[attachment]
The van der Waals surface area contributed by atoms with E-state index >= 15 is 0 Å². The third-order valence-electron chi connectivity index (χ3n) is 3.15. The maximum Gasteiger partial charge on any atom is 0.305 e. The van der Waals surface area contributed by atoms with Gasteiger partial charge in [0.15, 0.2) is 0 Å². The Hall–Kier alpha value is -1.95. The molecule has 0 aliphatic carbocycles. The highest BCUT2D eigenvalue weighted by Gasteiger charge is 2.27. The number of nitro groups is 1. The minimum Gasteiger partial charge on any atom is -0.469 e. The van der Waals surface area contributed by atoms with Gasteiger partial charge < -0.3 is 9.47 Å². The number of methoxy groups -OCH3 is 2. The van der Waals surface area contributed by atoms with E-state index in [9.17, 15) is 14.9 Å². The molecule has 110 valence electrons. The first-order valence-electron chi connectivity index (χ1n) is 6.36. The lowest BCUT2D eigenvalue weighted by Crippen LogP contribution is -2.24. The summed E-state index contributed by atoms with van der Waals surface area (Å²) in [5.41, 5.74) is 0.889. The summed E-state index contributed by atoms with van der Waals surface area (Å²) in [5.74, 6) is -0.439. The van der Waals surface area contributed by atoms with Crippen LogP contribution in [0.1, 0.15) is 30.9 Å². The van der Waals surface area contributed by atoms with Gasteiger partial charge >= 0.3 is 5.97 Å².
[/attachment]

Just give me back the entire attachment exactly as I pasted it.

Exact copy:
The van der Waals surface area contributed by atoms with E-state index >= 15 is 0 Å². The third-order valence-electron chi connectivity index (χ3n) is 3.15. The maximum Gasteiger partial charge on any atom is 0.305 e. The van der Waals surface area contributed by atoms with Gasteiger partial charge in [0.15, 0.2) is 0 Å². The Hall–Kier alpha value is -1.95. The molecule has 0 aliphatic carbocycles. The highest BCUT2D eigenvalue weighted by Gasteiger charge is 2.27. The number of nitro groups is 1. The minimum Gasteiger partial charge on any atom is -0.469 e. The van der Waals surface area contributed by atoms with Gasteiger partial charge < -0.3 is 9.47 Å². The number of methoxy groups -OCH3 is 2. The van der Waals surface area contributed by atoms with E-state index in [9.17, 15) is 14.9 Å². The molecule has 110 valence electrons. The first-order valence-electron chi connectivity index (χ1n) is 6.36. The lowest BCUT2D eigenvalue weighted by Crippen LogP contribution is -2.24. The summed E-state index contributed by atoms with van der Waals surface area (Å²) in [5.41, 5.74) is 0.889. The summed E-state index contributed by atoms with van der Waals surface area (Å²) in [5.74, 6) is -0.439. The van der Waals surface area contributed by atoms with Crippen LogP contribution in [0.1, 0.15) is 30.9 Å². The van der Waals surface area contributed by atoms with Gasteiger partial charge >= 0.3 is 5.97 Å².